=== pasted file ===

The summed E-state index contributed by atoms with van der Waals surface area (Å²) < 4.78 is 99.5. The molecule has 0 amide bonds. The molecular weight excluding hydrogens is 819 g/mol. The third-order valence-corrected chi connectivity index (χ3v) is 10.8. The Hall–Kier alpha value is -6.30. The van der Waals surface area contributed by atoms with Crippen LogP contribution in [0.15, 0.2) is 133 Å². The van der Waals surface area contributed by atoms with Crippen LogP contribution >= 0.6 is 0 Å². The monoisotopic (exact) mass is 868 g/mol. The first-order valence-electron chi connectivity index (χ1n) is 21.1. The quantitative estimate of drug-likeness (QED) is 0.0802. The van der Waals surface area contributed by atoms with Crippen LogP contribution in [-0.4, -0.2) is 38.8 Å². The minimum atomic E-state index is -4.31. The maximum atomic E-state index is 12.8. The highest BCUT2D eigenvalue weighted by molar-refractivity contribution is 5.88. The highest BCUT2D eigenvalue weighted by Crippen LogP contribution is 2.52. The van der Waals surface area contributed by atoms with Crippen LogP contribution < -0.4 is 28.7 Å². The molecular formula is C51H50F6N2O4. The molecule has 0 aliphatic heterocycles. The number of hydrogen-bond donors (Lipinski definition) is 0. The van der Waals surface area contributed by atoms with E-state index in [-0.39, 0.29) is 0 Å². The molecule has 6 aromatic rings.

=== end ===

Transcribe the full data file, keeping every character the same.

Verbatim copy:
The summed E-state index contributed by atoms with van der Waals surface area (Å²) < 4.78 is 99.5. The molecule has 0 amide bonds. The molecular weight excluding hydrogens is 819 g/mol. The third-order valence-corrected chi connectivity index (χ3v) is 10.8. The Hall–Kier alpha value is -6.30. The van der Waals surface area contributed by atoms with Crippen LogP contribution in [0.15, 0.2) is 133 Å². The van der Waals surface area contributed by atoms with Crippen LogP contribution >= 0.6 is 0 Å². The monoisotopic (exact) mass is 868 g/mol. The first-order valence-electron chi connectivity index (χ1n) is 21.1. The quantitative estimate of drug-likeness (QED) is 0.0802. The van der Waals surface area contributed by atoms with Crippen LogP contribution in [-0.4, -0.2) is 38.8 Å². The minimum atomic E-state index is -4.31. The maximum atomic E-state index is 12.8. The highest BCUT2D eigenvalue weighted by molar-refractivity contribution is 5.88. The highest BCUT2D eigenvalue weighted by Crippen LogP contribution is 2.52. The van der Waals surface area contributed by atoms with Crippen LogP contribution < -0.4 is 28.7 Å². The molecular formula is C51H50F6N2O4. The molecule has 0 aliphatic heterocycles. The number of hydrogen-bond donors (Lipinski definition) is 0. The van der Waals surface area contributed by atoms with E-state index in [-0.39, 0.29) is 0 Å². The molecule has 6 aromatic rings.